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IMF Raises Global Economic Growth Forecast to 5.5% in 2021

The more upbeat outlook is based on “expectations of a vaccine-powered strengthening of activity later in the year and additional policy support in a few large economies.”

Image: World Economic Outlook Update January 2021. Source: IMF

The International Monetary Fund (IMF) revised its forecast for global growth this year, expressing hope that COVID-19 vaccines will accelerate economic recovery over the next two years.

According to its latest World Economic Outlook released Tuesday, the IMF now anticipates the global economy to grow 5.5% in 2021, a 0.3% increase from its previous forecast in October. For 2022, the IMF expects global growth of 4.2%.

The more upbeat outlook, the IMF said, is based on “expectations of a vaccine-powered strengthening of activity later in the year and additional policy support in a few large economies.”

In the United States, the IMF projects economic growth of 5.1% in 2021 and 2.5% in 2022, based on federal relief measures, such as a $900 billion stimulus package approved last month by the U.S. Congress and President Joe Biden’s proposed $1.9 trillion rescue package. 

Recovery of the Euro Area, a region hit hard by the pandemic, was downgraded 1 percentage point by the IMF to 4.2%. France, Italy, Germany and Spain – the four largest economies in the Euro Area – also saw their growth expectations for 2021 cut.

The area’s economy isn’t expected to return to pre-pandemic levels before the end of 2022, according to the report.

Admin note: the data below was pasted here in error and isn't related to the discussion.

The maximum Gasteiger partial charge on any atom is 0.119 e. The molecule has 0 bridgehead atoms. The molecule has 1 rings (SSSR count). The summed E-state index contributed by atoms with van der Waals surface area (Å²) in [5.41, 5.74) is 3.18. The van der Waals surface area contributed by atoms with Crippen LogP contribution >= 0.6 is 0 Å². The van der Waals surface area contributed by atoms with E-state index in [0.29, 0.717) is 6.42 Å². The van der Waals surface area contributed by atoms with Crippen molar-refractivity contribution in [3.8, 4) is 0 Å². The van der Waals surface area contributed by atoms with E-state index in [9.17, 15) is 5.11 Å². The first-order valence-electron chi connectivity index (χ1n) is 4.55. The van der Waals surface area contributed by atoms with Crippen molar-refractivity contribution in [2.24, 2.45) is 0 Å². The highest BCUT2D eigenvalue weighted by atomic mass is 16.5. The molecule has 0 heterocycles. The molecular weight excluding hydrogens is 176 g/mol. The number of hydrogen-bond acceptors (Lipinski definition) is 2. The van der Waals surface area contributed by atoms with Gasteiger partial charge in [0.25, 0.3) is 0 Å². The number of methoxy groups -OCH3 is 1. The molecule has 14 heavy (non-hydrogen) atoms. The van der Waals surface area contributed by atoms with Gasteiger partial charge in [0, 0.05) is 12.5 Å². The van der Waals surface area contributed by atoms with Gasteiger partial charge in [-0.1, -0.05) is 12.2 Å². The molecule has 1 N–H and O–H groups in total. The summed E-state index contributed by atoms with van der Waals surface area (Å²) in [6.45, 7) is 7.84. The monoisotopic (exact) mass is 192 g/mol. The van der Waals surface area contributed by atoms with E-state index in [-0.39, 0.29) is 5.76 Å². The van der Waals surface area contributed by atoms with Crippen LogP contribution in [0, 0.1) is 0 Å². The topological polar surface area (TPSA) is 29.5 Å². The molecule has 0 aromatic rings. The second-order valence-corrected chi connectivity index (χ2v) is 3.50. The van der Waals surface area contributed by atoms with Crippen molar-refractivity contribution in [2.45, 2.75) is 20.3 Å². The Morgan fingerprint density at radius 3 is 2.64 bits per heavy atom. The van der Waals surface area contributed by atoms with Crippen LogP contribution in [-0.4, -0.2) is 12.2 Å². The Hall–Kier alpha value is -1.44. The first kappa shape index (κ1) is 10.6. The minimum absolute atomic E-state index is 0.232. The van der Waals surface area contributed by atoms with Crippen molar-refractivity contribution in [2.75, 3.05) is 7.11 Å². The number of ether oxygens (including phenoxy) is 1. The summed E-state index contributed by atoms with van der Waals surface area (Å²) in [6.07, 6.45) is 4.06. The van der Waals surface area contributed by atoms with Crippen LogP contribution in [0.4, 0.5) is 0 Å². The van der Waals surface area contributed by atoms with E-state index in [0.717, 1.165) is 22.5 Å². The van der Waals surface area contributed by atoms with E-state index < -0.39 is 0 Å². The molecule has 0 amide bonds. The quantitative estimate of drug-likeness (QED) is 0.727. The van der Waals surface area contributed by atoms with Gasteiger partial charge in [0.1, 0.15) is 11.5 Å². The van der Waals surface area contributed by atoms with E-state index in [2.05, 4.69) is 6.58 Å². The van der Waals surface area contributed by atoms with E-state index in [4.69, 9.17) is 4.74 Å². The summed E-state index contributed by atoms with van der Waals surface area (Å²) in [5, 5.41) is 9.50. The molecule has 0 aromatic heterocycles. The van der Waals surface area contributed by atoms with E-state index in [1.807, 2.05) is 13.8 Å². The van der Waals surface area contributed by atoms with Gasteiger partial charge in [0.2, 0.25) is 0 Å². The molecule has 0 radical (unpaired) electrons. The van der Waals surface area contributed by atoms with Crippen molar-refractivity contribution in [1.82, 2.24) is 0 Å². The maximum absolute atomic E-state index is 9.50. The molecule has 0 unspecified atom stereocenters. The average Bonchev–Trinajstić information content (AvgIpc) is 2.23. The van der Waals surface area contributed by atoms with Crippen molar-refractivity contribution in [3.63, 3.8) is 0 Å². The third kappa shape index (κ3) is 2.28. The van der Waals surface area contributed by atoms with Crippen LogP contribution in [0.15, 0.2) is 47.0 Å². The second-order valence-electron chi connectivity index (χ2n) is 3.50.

According to the forecast for emerging markets, India leads in expected 2021 growth – 11.5% – followed by China – 8.1%. In 2021, those economies are projected to grow 6.8% and 5.6%, respectively.

“China returned to its pre-pandemic projected level in the fourth quarter of 2020, ahead of all large economies. The United States is projected to surpass its pre-COVID levels this year, well ahead of the euro area,” IMF’s Chief Economist Gita Gopinath said. 

Gopinath stressed the importance of continued support from governments through stimulus aid and public safety measures.

“We are in a race between a mutating virus and vaccinations. And a lot depends on the outcome of this race,” she said. “So, if we have better news on vaccinations, faster rollout, then things could improve much better.”

Gopinath added, however, “A lot depends upon how much policy support stays in place. If things go bad and financial conditions worsen, that will have a big knock-on effect because we are living at the time with very high levels of death in the world.”

Since the onset of the pandemic in early 2020, there have been 100 million confirmed COVID-19 cases worldwide and 2.15 million virus-related deaths reported.


Source: Equities News

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